Opposition groups in Armenia have rallied in response to the deadly shooting of two men, which law enforcement authorities deny was politically motivated.
The 27-year-old Hmayak Mikaelyan and Tigran Harutyunyan were killed during a quarrel in Nigavan village in the Aragatsotn province on June 19. Opposition political parties and the police have presented vastly different explanations for the motivation behind the shooting.
According to an official report by Armenia’s Investigative Committee, the shooting followed a road rage incident.
A 32-year-old resident of Yerevan and his brother entered into an argument with another driver on the road while passing through the town of Aparan on June 18, according to the police report. A group of local residents got involved in the dispute. The following day, the 32-year-old and his brother met with one of the men who had intervened in the argument at a gas station and allegedly assaulted him.
The group met again that evening near a landfill in Nigavan, where a conversation about the “same issue” continued. Officials say the 32-year-old fired a rifle, killing two people and critically injuring five.
The man suspected of the shooting has been arrested, and a criminal case has been initiated on charges of murder and illegal possesion of weapons.
Local pro-opposition media outlets say the quarrel was instigated after the residents of Aparan made critical remarks about Armenian Prime Minister Nikol Pashinyan.
Citing anonymous sources, Politik.am reported that the men responsible for the shooting are the relatives of Civil Contract Party MP Matevos Asatryan and the cousin of deputy governor of the Aragatsotn province Edgar Parvanyan.
These allegations have not been independently verified.
The Armenia Alliance and the I Have Honor Alliance—the two opposition parliamentary factions—organized street protests in the capital city Yerevan blaming the ruling Civil Contract Party for the shooting.
Followers of the two opposition parties gathered in France Square on June 20 and marched to the police department, the National Security Service building and the office of the Civil Contract Party. Demonstrators held signs reading “Stop terrorism,” “Stop the killer” and “We are all victims of Nikolism.” They poured red paint outside the Civil Contract Party office and left toy guns on the street.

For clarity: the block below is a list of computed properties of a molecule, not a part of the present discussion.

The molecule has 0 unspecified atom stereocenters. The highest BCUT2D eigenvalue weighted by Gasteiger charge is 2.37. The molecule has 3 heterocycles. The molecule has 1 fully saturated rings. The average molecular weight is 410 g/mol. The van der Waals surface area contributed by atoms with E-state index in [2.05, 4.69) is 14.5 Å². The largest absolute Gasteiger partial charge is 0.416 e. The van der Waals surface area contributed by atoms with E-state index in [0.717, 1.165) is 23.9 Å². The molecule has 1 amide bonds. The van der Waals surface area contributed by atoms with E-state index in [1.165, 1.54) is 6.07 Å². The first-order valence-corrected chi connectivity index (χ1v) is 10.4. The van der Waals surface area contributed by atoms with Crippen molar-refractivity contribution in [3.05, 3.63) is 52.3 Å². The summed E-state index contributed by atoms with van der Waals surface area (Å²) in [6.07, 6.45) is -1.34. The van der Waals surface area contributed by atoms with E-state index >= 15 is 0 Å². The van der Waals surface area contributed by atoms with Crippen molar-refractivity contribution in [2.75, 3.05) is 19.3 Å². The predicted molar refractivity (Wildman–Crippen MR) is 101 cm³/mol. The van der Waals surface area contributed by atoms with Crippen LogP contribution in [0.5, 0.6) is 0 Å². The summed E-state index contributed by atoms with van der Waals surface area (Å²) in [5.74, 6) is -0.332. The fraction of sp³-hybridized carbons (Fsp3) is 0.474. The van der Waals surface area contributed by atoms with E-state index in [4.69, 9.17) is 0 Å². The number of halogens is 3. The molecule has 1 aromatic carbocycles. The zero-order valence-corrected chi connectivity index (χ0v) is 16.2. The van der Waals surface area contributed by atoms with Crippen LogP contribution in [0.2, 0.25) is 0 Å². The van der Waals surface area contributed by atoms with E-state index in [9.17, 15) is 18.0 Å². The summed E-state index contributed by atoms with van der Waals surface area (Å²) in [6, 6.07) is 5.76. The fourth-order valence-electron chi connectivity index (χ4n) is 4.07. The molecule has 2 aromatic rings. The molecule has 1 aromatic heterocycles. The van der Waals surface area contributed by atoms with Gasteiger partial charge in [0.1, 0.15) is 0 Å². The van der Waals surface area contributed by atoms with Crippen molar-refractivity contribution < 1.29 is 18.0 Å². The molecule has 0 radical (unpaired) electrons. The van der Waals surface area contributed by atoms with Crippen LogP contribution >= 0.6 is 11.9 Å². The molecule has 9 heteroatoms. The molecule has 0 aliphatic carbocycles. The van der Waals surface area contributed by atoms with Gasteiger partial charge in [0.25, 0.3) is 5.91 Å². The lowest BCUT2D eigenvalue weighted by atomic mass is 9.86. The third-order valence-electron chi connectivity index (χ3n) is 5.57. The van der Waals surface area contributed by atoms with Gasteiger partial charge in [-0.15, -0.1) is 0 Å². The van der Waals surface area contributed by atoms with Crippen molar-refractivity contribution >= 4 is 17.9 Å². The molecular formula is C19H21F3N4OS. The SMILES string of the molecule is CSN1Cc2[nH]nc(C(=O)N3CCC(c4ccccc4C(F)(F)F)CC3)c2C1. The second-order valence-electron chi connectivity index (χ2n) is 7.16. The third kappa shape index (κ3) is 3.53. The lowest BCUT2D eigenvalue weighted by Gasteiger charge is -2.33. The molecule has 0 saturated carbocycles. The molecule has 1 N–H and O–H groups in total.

“Yesterday another bloody incident took place with the participation of the ruling authorities of Armenia,” read a statement by the Armenia Alliance calling people to the rally. “Those responsible for creating this atmosphere of permissiveness must be removed,” the statement continued.
Armen Ashotyan, vice president of the Republican Party, which is part of the I Have Honor Alliance, said that the ruling party has become a gang.
“Yesterday’s bloody events proved that the Civil Contract Party has turned into a gang. After the regime change in Armenia, the activities of the Civil Contract Party must be banned, as well as their leaders from holding public office,” Ashotyan wrote on Facebook.
Secretary of the Civil Contract Party Artur Hovhannisyan denied that the shooting was politically motivated. He said that the protests outside of the Civil Contract Party office were of the “absurd genre.”
“To connect any unfortunate accident that takes place in this country to political processes is, at the very least, immoral,” Hovhannisyan told reporters.
Civil Contract Party MP Matevos Asatryan, who local media outlets say was related to the murderer, has denied any family connection to the shooting.
“The news spread in the press and by some immoral political actors for several hours now that members of my family or I participated in the tragic incident hours ago are absolutely false and have nothing to do with reality,” Asatryan wrote on Facebook.
“It is clear that those who have made murder a cherished belief are trying to cast us as equal to them with these false reports. It won’t succeed,” he continued.
The Armenia Alliance and I Have Honor Alliance had organized daily protests for one and a half months to demand the removal of Pashinyan and his administration from power. On June 14, the opposition movement announced that it would change its tactics.
The protests began on April 25 and increased in momentum on May 1, when the opposition set up a tent camp in France Square in central Yerevan. The movement responded to Pashinyan’s call to “lower the bar” regarding the status of Artsakh in negotiations on a peace deal with Azerbaijan, which the opposition saw as Pashinyan’s preparedness to cede Artsakh to Azerbaijan.
On June 15, the movement dismantled its tent camp in France Square.
Vice president of the National Assembly from the Armenia Alliance Ishkhan Saghatelyan, who emerged as the protest leader, said in a speech on June 14 that the movement had not succeeded in attracting many of the people who are dissatisfied with Pashinyan’s administration.
“There are still people who think this is a fight for power, for the return of former rulers to power,” Saghatelyan said. “We have not yet managed to get all those people to the streets and to bring them to this square.”
Saghatelyan said that the opposition MPs would end their weeks-long boycott of parliament while holding less frequent rallies.
“We will definitely oust Nikol, but we will do that bloodlessly,” he said.